Durham County

Graves gets 16 to 20 years for pair of shooting deaths, including boy, 9

The thinning light of the setting sun reflects off the Durham County Courthouse on a springtime evening.
The thinning light of the setting sun reflects off the Durham County Courthouse on a springtime evening. The Herald Sun

Everett Lamont Graves, 26, was sentenced in Durham Superior Court Thursday to 16 to 20 years imprisonment for his connection to the shooting deaths of 9-year-old Jaeden Sharpe and 28-year-old Desmond Romario Williams.

Superior Court Judge Orlando Hudson allowed victims’ family members to address the court after sentencing Graves.

Desmond Romario Williams’s mother, Deanna Williams, took the oppurtunity to speak.

“You sit over there with all this arrogance. Do you see how many people’s lives in here that you have changed?” Deanna Williams. “And we know that you don’t give a care.”

Graves told the grief-stricken mother, “I don’t, because I didn’t do it.”

Deanna Williams said, “But guess what, vengeance is mine, says the Lord, and you going to feel the wrath.”

Graves had entered Alford pleas to the charges alleged against him.

An Alford plea is a way for a defendant to admit that there is enough evidence collected — that has or could be leveled against themselves — to garner a ruling of guilty from the court, but bypass a straight-out plea of guilty. Put simply, an Alford plea allows for a slight saving of face.

Durham District Attorney Roger Echols said defendants who enter Alford pleas are treated the same as if they had simply plead guilty.

An Alford plea technically does not reduce the severity of a defendant’s sentencing.

Graves was found guilty of two counts of second-degree murder, two counts of assault with a deadly weapon with intent to kill inflicting serious injury, assault with a deadly weapon with intent to kill, discharging a firearm into an occupied vehicle causing serious injury and three counts of discharging a firearm into an occupied vehicle in motion.

His 9-year-old victim, Jaeden Sharpe, was riding in a gold SUV with his mother, Lakeisha Holloway, 34, on Lucas Drive at around 6 p.m. on Jan. 4, 2014 when shots were fired into the SUV. Both Holloway and Jaeden were shot, Jaeden in the head.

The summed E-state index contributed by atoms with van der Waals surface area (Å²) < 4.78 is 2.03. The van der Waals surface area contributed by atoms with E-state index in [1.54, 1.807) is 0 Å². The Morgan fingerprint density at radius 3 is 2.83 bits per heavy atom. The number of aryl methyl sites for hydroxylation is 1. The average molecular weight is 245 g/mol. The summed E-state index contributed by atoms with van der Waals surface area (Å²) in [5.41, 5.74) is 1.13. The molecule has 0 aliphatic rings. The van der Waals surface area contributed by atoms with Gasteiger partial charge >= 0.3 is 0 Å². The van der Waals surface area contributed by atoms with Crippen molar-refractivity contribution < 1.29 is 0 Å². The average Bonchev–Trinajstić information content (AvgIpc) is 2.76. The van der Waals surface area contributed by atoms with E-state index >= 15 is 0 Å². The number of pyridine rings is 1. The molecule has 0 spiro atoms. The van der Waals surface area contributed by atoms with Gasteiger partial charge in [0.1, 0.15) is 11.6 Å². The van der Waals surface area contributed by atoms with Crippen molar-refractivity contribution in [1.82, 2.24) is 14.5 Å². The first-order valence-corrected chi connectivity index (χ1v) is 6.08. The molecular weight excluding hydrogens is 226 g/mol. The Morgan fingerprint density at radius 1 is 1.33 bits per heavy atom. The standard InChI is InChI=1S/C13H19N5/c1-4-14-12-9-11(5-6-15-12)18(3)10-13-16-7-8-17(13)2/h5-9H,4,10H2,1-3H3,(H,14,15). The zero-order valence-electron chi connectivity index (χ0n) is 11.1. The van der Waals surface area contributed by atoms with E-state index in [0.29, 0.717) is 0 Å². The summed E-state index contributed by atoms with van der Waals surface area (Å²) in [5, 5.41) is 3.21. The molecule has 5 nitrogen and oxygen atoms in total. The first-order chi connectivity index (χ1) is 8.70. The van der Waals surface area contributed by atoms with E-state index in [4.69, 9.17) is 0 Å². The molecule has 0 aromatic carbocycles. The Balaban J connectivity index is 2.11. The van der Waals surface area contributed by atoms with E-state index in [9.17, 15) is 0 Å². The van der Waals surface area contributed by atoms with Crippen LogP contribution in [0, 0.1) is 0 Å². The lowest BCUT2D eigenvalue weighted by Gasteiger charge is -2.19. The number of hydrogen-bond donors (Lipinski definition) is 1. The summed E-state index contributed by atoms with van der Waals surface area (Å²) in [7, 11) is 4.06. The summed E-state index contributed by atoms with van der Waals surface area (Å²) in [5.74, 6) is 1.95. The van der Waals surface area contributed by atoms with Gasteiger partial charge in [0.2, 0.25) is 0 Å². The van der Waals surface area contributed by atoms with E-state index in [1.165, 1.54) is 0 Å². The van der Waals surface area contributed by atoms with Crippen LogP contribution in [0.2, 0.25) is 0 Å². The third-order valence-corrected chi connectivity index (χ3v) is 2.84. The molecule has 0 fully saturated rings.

Holloway managed to drive a few blocks to get help and was found with her son in the SUV on Halyard Court shortly after having been hit. Jaeden, who was in the third grade, died of his wounds five days later when he was taken off life support.

Jaeden’s father, Justin Brooks Sharpe, 32 at the time, was shot on Enterprise Street on Jan. 10, 2015 — just over a year after his son was shot — while also driving. After he was shot, he crashed his car into a retaining wall. He survived the shooting.

Prosecutors believed that Graves had ties to gang-related activity.

In court, the state argued, on factual basis, that a possible reason for 9-year-old Jaeden’s death was that he had been caught in the crossfire between Graves’ and Jaeden’s father’s illicit activities and gangsterism. Prosecutors believe that Graves might have been targeting Jaeden’s father and accidentally killed the boy.

In 2015, Graves was jailed on charges related to Jaeden’s death when he was indicted in the Dec. 17, 2013 slaying of Desmond Williams.

Investigators at the time said that Mr. Williams and Graves knew each other and that the shooting of Mr. Williams did not appear to be random.

At one point, Graves was facing a possibility of a death sentence, but without witness testimony towards the shooting of Mr. Williams and inconsistent testimony given by Jaeden’s mother —the lone witness to Jaeden’s shooting — prosecutors realized they had no chance of obtaining a death penalty.

Colin Warren-Hicks: 919-419-6636, @CWarrenHicks

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